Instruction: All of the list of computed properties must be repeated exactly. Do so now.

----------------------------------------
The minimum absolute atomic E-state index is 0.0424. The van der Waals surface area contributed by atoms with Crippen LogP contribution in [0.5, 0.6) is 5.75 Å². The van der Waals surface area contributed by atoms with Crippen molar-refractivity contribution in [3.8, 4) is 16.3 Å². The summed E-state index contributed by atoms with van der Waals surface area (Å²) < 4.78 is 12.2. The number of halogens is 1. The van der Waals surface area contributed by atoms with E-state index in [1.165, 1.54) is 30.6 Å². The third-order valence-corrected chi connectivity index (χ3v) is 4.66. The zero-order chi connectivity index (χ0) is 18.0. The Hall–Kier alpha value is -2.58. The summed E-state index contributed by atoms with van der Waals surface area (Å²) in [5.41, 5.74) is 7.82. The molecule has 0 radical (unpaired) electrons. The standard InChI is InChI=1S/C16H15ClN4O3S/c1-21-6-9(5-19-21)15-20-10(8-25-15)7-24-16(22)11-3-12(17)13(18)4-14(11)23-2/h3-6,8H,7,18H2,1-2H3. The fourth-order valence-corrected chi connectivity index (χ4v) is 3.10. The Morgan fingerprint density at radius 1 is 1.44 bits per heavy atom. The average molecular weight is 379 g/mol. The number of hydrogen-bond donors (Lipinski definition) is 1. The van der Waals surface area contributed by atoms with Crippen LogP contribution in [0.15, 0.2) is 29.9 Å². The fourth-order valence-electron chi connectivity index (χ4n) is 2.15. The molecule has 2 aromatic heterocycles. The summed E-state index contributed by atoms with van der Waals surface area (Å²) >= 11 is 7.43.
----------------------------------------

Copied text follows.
The minimum absolute atomic E-state index is 0.0424. The van der Waals surface area contributed by atoms with Crippen LogP contribution in [0.5, 0.6) is 5.75 Å². The van der Waals surface area contributed by atoms with Crippen molar-refractivity contribution in [3.8, 4) is 16.3 Å². The summed E-state index contributed by atoms with van der Waals surface area (Å²) < 4.78 is 12.2. The number of halogens is 1. The van der Waals surface area contributed by atoms with E-state index in [1.165, 1.54) is 30.6 Å². The third-order valence-corrected chi connectivity index (χ3v) is 4.66. The zero-order chi connectivity index (χ0) is 18.0. The Hall–Kier alpha value is -2.58. The summed E-state index contributed by atoms with van der Waals surface area (Å²) in [5.41, 5.74) is 7.82. The molecule has 0 radical (unpaired) electrons. The standard InChI is InChI=1S/C16H15ClN4O3S/c1-21-6-9(5-19-21)15-20-10(8-25-15)7-24-16(22)11-3-12(17)13(18)4-14(11)23-2/h3-6,8H,7,18H2,1-2H3. The fourth-order valence-corrected chi connectivity index (χ4v) is 3.10. The Morgan fingerprint density at radius 1 is 1.44 bits per heavy atom. The average molecular weight is 379 g/mol. The number of hydrogen-bond donors (Lipinski definition) is 1. The van der Waals surface area contributed by atoms with Crippen LogP contribution in [0.15, 0.2) is 29.9 Å². The fourth-order valence-electron chi connectivity index (χ4n) is 2.15. The molecule has 2 aromatic heterocycles. The summed E-state index contributed by atoms with van der Waals surface area (Å²) >= 11 is 7.43.